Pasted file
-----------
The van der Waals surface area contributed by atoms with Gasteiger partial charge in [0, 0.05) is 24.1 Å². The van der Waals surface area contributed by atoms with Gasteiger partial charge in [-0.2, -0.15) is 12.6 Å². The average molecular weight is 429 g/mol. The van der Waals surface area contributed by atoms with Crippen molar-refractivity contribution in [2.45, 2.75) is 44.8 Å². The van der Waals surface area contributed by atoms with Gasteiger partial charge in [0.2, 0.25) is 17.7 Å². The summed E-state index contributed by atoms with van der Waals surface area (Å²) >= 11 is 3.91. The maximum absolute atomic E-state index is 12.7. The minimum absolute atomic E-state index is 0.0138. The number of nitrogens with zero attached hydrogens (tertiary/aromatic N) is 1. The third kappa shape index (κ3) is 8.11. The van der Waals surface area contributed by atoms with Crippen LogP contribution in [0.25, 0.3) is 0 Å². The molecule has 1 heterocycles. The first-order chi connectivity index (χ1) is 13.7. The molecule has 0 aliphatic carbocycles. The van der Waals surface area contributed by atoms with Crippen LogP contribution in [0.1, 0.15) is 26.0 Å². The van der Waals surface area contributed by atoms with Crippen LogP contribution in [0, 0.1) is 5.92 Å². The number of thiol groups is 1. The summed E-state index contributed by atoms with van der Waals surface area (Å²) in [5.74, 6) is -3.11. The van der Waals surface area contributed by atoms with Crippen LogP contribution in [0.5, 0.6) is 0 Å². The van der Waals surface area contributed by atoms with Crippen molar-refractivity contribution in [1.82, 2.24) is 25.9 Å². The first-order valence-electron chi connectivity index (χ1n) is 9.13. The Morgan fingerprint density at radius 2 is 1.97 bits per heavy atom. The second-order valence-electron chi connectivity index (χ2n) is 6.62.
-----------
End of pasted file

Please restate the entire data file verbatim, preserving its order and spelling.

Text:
The van der Waals surface area contributed by atoms with Gasteiger partial charge in [0, 0.05) is 24.1 Å². The van der Waals surface area contributed by atoms with Gasteiger partial charge in [-0.2, -0.15) is 12.6 Å². The average molecular weight is 429 g/mol. The van der Waals surface area contributed by atoms with Crippen molar-refractivity contribution in [2.45, 2.75) is 44.8 Å². The van der Waals surface area contributed by atoms with Gasteiger partial charge in [0.2, 0.25) is 17.7 Å². The summed E-state index contributed by atoms with van der Waals surface area (Å²) >= 11 is 3.91. The maximum absolute atomic E-state index is 12.7. The minimum absolute atomic E-state index is 0.0138. The number of nitrogens with zero attached hydrogens (tertiary/aromatic N) is 1. The third kappa shape index (κ3) is 8.11. The van der Waals surface area contributed by atoms with Crippen LogP contribution in [0.25, 0.3) is 0 Å². The molecule has 1 heterocycles. The first-order chi connectivity index (χ1) is 13.7. The molecule has 0 aliphatic carbocycles. The van der Waals surface area contributed by atoms with Crippen LogP contribution in [0.1, 0.15) is 26.0 Å². The van der Waals surface area contributed by atoms with Crippen LogP contribution in [0, 0.1) is 5.92 Å². The number of thiol groups is 1. The summed E-state index contributed by atoms with van der Waals surface area (Å²) in [5.74, 6) is -3.11. The van der Waals surface area contributed by atoms with Crippen LogP contribution in [0.5, 0.6) is 0 Å². The van der Waals surface area contributed by atoms with Crippen molar-refractivity contribution in [1.82, 2.24) is 25.9 Å². The first-order valence-electron chi connectivity index (χ1n) is 9.13. The Morgan fingerprint density at radius 2 is 1.97 bits per heavy atom. The second-order valence-electron chi connectivity index (χ2n) is 6.62.